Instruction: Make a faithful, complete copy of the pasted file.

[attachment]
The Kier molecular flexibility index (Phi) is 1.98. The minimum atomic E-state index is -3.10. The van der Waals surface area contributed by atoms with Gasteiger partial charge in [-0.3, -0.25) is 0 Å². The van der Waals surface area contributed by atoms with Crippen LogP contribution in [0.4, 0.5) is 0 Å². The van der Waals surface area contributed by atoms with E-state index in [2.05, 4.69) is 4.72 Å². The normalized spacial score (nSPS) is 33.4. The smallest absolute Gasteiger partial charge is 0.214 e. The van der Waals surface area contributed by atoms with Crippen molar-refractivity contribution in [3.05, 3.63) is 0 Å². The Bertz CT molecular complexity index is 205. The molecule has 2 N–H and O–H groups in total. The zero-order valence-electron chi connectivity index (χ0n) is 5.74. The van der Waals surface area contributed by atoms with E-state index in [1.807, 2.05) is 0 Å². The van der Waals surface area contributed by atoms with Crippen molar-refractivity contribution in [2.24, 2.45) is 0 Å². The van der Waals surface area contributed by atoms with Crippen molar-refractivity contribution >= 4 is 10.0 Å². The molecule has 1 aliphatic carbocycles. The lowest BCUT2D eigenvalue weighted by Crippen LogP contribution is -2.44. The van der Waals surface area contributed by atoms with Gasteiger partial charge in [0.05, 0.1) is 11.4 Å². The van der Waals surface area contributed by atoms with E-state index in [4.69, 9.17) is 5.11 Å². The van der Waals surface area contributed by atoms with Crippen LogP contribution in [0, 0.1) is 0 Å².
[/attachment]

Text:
The Kier molecular flexibility index (Phi) is 1.98. The minimum atomic E-state index is -3.10. The van der Waals surface area contributed by atoms with Gasteiger partial charge in [-0.3, -0.25) is 0 Å². The van der Waals surface area contributed by atoms with Crippen LogP contribution in [0.4, 0.5) is 0 Å². The van der Waals surface area contributed by atoms with E-state index in [2.05, 4.69) is 4.72 Å². The normalized spacial score (nSPS) is 33.4. The smallest absolute Gasteiger partial charge is 0.214 e. The van der Waals surface area contributed by atoms with Crippen molar-refractivity contribution in [3.05, 3.63) is 0 Å². The Bertz CT molecular complexity index is 205. The molecule has 2 N–H and O–H groups in total. The zero-order valence-electron chi connectivity index (χ0n) is 5.74. The van der Waals surface area contributed by atoms with E-state index in [1.807, 2.05) is 0 Å². The van der Waals surface area contributed by atoms with Crippen molar-refractivity contribution in [2.24, 2.45) is 0 Å². The van der Waals surface area contributed by atoms with Crippen molar-refractivity contribution >= 4 is 10.0 Å². The molecule has 1 aliphatic carbocycles. The lowest BCUT2D eigenvalue weighted by Crippen LogP contribution is -2.44. The van der Waals surface area contributed by atoms with Gasteiger partial charge in [0.05, 0.1) is 11.4 Å². The van der Waals surface area contributed by atoms with E-state index in [4.69, 9.17) is 5.11 Å². The van der Waals surface area contributed by atoms with Crippen LogP contribution in [0, 0.1) is 0 Å².